In the previous instalments of this ongoing series, we discussed the challenges faced by Protectors who work with entertainers that spend at least some portions of their career involved in stage performances.
We also talked about some of the missteps Protectors have made when trying to respond to stage crashers, the more extreme of which have landed their client in the headlines for reasons they didn’t want, and the agent on the unemployment line.
Touring places the Protective Agent in a difficult position, both literally and physically. Depending on the nature of the tour and the configuration of the stage, it could be essentially you vs. thousands. I say that because the seasoned agent will want to get into the mind state where he views everyone as a potential threat, with the likelihood of that potential turning into actual the closer proximity they are to the stage and therefore the Protectee.
A good visual reference would be to think of yourself as King Leonidas with any additional members of your detail as well as the house security assigned to the stage, as your band of 300 Sparta warriors. 300 vs. thousands defending the pass, and it’s your preplanning, real-time observations, and rapid responses, that could spell the difference between victory and defeat.
As mentioned previously, the name of the game is prevention. If you can harden the target with layer upon layer of security measures, all acting in support of the mission (concentric rings) then the odds of a smooth show are much more likely. Alternatively, if there is a breakdown or weak spot at any portion of any layer, Murphy’s Law can almost guarantee that it will be exploited. In the event that the breech does occur, how we respond to it must then be the only concern. We can’t waste precious time wondering what went wrong and who is to blame, instead we must RE-act which is painfully slower as we have lost the initiative. In short the adversary has gotten to make the first move which automatically puts us on defense.
Backing up a step, we should discuss positioning he Bodyman assigned to the entertainer on stage. For the purposes of this discussion, let’s imagine that it is us as the Solo Protector supported by the house event staff. With the Performer on an elevated stage, the decision will need to be made to secure a position in the pit, effectively placing yourself closer to the audience than the audience is to the entertainer. Alternatively, and in my opinion the more advantageous option 90% of the time, is to take a position in the wings of the stage, either stage left (SL) or stage right (SR).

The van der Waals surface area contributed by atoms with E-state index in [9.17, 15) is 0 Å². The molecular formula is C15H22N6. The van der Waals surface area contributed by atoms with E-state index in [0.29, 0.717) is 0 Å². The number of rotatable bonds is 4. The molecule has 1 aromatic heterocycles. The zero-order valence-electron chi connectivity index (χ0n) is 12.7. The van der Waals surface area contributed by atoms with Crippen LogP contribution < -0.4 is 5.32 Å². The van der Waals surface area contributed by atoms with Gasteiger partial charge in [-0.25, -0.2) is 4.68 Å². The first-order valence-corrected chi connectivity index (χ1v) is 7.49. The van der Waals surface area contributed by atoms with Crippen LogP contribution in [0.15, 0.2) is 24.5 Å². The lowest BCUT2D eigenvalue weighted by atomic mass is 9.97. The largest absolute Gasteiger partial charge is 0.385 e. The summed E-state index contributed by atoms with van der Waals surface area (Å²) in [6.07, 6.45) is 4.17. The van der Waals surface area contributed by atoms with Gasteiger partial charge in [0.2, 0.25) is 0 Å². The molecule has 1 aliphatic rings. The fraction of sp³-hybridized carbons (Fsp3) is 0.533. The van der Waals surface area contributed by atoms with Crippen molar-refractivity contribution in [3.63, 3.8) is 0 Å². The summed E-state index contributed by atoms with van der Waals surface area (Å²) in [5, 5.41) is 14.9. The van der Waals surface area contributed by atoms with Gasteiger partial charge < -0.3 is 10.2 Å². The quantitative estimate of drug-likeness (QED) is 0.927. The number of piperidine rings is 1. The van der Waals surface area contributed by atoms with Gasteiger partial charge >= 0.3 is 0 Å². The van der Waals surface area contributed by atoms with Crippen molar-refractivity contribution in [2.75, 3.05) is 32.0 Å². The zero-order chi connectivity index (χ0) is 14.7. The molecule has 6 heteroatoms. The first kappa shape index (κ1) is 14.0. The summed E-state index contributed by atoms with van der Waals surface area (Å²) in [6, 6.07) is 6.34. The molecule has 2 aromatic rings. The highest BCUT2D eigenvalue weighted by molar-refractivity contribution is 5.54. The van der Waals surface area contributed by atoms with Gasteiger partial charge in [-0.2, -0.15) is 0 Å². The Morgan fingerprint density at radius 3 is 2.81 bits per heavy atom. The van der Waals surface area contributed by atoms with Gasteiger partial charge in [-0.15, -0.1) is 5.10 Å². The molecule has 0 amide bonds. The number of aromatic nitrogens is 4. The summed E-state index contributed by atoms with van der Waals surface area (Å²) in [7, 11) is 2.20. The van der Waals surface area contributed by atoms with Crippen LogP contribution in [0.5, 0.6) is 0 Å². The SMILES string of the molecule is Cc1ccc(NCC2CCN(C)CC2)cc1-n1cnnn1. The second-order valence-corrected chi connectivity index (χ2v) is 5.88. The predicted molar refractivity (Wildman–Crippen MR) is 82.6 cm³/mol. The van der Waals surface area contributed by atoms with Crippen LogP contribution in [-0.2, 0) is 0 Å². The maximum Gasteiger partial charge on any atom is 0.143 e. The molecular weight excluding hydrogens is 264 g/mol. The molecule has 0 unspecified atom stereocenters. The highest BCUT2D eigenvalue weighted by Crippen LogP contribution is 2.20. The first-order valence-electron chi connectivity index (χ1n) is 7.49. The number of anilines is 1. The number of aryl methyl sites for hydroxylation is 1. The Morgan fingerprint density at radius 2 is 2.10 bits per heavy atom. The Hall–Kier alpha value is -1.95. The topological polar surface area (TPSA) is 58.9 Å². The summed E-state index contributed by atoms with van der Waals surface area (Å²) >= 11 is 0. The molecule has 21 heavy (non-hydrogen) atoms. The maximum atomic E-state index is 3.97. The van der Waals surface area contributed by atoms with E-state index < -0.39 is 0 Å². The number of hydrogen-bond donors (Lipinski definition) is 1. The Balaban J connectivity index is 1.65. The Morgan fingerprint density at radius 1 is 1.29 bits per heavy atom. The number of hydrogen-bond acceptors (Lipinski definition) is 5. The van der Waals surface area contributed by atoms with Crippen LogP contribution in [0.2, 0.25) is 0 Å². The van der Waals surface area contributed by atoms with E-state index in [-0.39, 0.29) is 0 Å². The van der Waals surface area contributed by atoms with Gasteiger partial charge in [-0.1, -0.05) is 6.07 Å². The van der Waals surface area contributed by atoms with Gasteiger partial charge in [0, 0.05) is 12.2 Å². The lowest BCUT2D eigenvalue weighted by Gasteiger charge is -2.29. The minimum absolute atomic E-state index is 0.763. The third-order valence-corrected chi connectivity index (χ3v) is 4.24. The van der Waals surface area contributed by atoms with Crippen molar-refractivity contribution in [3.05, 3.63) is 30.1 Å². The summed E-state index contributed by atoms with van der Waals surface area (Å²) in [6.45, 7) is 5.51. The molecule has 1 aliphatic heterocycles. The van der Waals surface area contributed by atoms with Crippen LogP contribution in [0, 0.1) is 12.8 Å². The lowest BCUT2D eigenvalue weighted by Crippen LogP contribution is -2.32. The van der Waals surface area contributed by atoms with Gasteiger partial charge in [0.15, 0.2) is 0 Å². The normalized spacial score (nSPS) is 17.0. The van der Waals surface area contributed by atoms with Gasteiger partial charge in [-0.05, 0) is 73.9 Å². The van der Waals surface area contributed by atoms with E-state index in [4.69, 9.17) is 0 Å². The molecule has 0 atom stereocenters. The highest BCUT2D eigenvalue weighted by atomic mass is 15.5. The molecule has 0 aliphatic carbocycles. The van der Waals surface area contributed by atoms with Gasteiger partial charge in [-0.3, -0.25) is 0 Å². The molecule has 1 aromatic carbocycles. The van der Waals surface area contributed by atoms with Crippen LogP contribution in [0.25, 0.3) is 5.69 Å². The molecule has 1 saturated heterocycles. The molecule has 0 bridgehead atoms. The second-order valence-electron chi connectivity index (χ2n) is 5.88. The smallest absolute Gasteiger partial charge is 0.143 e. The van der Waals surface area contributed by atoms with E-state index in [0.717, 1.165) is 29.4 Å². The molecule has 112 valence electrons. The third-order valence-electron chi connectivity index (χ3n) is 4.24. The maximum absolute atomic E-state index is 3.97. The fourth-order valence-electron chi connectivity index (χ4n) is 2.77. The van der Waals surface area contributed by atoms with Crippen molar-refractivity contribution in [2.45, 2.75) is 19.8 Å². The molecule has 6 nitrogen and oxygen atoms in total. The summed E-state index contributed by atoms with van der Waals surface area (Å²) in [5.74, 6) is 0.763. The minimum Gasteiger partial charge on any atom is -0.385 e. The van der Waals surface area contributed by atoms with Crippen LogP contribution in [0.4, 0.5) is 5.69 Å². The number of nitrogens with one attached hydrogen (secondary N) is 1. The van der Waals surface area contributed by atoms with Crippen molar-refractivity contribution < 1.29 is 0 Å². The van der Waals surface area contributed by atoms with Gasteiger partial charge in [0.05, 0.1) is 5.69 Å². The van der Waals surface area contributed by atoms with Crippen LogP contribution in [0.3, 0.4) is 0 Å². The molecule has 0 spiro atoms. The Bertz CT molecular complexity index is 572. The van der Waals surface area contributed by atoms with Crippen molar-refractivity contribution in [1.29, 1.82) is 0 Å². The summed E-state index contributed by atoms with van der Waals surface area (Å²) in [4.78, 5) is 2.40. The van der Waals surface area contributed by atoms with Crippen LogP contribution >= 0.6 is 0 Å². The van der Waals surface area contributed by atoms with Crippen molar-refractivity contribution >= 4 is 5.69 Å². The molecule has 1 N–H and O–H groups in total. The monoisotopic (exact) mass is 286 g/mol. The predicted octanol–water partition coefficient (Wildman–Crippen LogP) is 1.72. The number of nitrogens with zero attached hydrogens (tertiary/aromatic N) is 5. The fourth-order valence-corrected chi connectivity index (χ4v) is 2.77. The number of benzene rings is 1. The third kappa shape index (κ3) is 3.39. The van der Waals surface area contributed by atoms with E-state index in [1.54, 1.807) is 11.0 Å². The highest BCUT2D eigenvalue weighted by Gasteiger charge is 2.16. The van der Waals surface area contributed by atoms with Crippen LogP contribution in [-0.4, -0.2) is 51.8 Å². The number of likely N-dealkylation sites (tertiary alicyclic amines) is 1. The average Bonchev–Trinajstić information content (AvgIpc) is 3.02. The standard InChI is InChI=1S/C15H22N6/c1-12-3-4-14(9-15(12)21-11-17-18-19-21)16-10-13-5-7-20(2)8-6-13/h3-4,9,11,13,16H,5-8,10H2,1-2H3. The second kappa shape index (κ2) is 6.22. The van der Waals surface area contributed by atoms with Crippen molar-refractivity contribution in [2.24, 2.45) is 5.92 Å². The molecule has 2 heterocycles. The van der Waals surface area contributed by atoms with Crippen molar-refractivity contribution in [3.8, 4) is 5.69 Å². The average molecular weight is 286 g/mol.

If someone makes it onto the stage it is then your responsibility to intercept before then can reach your client. However, once you make contact with the individual what you do next may have major implications. Yes adrenaline is pumping, yes you might still not have a clear idea of the crashers intentions, and yes, you need to assume the worst. However, with that said, if you get too aggressive in the manner of your response you had better believe that all of the cameras and smartphones that prior to were capturing the show, will now be focused on you. There has been a multitude of cases where the stage crasher has been for all intents and purposes assaulted on stage by the security staff, before being escorted out. Their injuries, combined with the footage that has now been uploaded to social media sites and spreading viraly, gives them the opportunity to press for criminal and/or civil damages. Don’t believe the saying all publicity is good publicity when it comes to entertainers. If you are responsible for damaging the brand, when the show ends that night it might also be curtains for you.
Keeping Your Edge – Measured Responses in Tour Security – Part 3
By: Elijah Shaw
Elijah Shaw is the National Director of the North American Bodyguard Association and the CEO of ICON Global, and International Executive Protection Consulting Firm. Elijah, who has been featured in Inc. Magazine, Entrepreneur, and Portfolio, runs the ICON Academy, an EP Training Program specializing in Celebrity & VIP Protection. He also currently sits on the Board of Directors of Executive Security International (ESI), the United States oldest Executive Protection Training School.